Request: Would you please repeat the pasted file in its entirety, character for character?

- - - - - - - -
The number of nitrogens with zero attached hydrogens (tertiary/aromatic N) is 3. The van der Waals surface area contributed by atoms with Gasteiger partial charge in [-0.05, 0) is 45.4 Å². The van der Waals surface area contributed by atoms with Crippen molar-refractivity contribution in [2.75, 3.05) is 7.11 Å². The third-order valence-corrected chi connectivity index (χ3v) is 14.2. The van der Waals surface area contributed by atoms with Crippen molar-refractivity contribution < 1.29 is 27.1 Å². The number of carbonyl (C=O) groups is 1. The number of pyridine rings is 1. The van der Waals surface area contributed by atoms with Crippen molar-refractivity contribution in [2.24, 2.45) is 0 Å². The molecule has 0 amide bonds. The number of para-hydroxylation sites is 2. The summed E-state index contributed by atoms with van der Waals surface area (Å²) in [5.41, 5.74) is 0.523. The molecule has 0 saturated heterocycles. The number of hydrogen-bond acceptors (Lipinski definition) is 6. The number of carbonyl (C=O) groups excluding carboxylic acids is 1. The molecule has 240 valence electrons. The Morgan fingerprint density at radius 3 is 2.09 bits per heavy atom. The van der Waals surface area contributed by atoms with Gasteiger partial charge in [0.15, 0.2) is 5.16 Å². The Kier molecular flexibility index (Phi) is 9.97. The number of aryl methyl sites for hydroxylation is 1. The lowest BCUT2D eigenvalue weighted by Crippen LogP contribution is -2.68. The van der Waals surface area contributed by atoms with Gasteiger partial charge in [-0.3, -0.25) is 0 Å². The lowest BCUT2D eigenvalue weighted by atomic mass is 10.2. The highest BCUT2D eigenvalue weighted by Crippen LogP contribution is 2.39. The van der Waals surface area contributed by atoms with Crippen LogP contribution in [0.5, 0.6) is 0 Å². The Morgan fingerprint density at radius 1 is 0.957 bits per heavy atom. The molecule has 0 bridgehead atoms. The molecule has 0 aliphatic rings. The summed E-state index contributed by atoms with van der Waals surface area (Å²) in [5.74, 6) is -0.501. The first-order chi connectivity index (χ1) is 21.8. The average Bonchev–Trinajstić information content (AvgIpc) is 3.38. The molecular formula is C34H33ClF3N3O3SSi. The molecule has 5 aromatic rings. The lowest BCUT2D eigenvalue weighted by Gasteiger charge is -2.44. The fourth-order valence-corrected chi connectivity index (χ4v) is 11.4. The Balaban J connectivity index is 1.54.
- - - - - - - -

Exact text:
The number of nitrogens with zero attached hydrogens (tertiary/aromatic N) is 3. The van der Waals surface area contributed by atoms with Gasteiger partial charge in [-0.05, 0) is 45.4 Å². The van der Waals surface area contributed by atoms with Crippen molar-refractivity contribution in [2.75, 3.05) is 7.11 Å². The third-order valence-corrected chi connectivity index (χ3v) is 14.2. The van der Waals surface area contributed by atoms with Crippen molar-refractivity contribution < 1.29 is 27.1 Å². The number of carbonyl (C=O) groups is 1. The number of pyridine rings is 1. The van der Waals surface area contributed by atoms with Crippen molar-refractivity contribution in [2.24, 2.45) is 0 Å². The molecule has 0 amide bonds. The number of para-hydroxylation sites is 2. The summed E-state index contributed by atoms with van der Waals surface area (Å²) in [5.41, 5.74) is 0.523. The molecule has 0 saturated heterocycles. The number of hydrogen-bond acceptors (Lipinski definition) is 6. The number of carbonyl (C=O) groups excluding carboxylic acids is 1. The molecule has 240 valence electrons. The Morgan fingerprint density at radius 3 is 2.09 bits per heavy atom. The van der Waals surface area contributed by atoms with Gasteiger partial charge in [0.15, 0.2) is 5.16 Å². The Kier molecular flexibility index (Phi) is 9.97. The number of aryl methyl sites for hydroxylation is 1. The lowest BCUT2D eigenvalue weighted by Crippen LogP contribution is -2.68. The van der Waals surface area contributed by atoms with Gasteiger partial charge in [-0.3, -0.25) is 0 Å². The lowest BCUT2D eigenvalue weighted by atomic mass is 10.2. The highest BCUT2D eigenvalue weighted by Crippen LogP contribution is 2.39. The van der Waals surface area contributed by atoms with Crippen LogP contribution in [0.5, 0.6) is 0 Å². The Morgan fingerprint density at radius 1 is 0.957 bits per heavy atom. The molecule has 0 bridgehead atoms. The molecule has 0 aliphatic rings. The summed E-state index contributed by atoms with van der Waals surface area (Å²) in [5.74, 6) is -0.501. The first-order chi connectivity index (χ1) is 21.8. The average Bonchev–Trinajstić information content (AvgIpc) is 3.38. The molecular formula is C34H33ClF3N3O3SSi. The molecule has 5 aromatic rings. The lowest BCUT2D eigenvalue weighted by Gasteiger charge is -2.44. The fourth-order valence-corrected chi connectivity index (χ4v) is 11.4. The Balaban J connectivity index is 1.54.